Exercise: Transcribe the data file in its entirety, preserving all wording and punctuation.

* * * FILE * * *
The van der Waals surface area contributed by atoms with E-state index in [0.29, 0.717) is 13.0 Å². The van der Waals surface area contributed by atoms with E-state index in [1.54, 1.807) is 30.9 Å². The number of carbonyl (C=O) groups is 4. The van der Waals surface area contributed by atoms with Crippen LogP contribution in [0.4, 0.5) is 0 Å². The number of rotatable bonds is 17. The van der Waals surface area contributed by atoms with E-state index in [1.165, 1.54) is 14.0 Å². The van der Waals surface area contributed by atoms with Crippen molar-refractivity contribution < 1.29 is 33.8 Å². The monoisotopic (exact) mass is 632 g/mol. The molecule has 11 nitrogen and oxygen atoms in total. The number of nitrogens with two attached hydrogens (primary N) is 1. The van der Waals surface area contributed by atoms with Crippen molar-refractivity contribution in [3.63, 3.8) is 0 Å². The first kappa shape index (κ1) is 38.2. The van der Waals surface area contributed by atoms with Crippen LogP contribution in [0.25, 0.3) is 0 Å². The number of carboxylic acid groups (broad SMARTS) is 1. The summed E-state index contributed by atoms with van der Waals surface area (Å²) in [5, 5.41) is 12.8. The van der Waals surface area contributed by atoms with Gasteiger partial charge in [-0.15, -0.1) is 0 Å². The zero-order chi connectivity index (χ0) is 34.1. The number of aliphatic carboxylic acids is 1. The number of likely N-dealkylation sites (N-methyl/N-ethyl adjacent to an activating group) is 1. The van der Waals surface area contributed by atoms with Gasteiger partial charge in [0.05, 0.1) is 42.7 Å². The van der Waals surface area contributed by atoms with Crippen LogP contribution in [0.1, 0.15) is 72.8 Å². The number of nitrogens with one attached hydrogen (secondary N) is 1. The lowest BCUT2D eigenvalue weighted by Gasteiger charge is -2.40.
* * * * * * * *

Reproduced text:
The van der Waals surface area contributed by atoms with E-state index in [0.29, 0.717) is 13.0 Å². The van der Waals surface area contributed by atoms with E-state index in [1.54, 1.807) is 30.9 Å². The number of carbonyl (C=O) groups is 4. The van der Waals surface area contributed by atoms with Crippen LogP contribution in [0.4, 0.5) is 0 Å². The number of rotatable bonds is 17. The van der Waals surface area contributed by atoms with E-state index in [1.165, 1.54) is 14.0 Å². The van der Waals surface area contributed by atoms with Crippen molar-refractivity contribution < 1.29 is 33.8 Å². The monoisotopic (exact) mass is 632 g/mol. The molecule has 11 nitrogen and oxygen atoms in total. The number of nitrogens with two attached hydrogens (primary N) is 1. The van der Waals surface area contributed by atoms with Crippen molar-refractivity contribution in [3.63, 3.8) is 0 Å². The first kappa shape index (κ1) is 38.2. The van der Waals surface area contributed by atoms with Crippen LogP contribution in [0.25, 0.3) is 0 Å². The number of carboxylic acid groups (broad SMARTS) is 1. The summed E-state index contributed by atoms with van der Waals surface area (Å²) in [5, 5.41) is 12.8. The van der Waals surface area contributed by atoms with Gasteiger partial charge in [-0.15, -0.1) is 0 Å². The zero-order chi connectivity index (χ0) is 34.1. The number of aliphatic carboxylic acids is 1. The number of likely N-dealkylation sites (N-methyl/N-ethyl adjacent to an activating group) is 1. The van der Waals surface area contributed by atoms with Gasteiger partial charge in [0.05, 0.1) is 42.7 Å². The van der Waals surface area contributed by atoms with Crippen LogP contribution in [0.1, 0.15) is 72.8 Å². The number of nitrogens with one attached hydrogen (secondary N) is 1. The lowest BCUT2D eigenvalue weighted by Gasteiger charge is -2.40.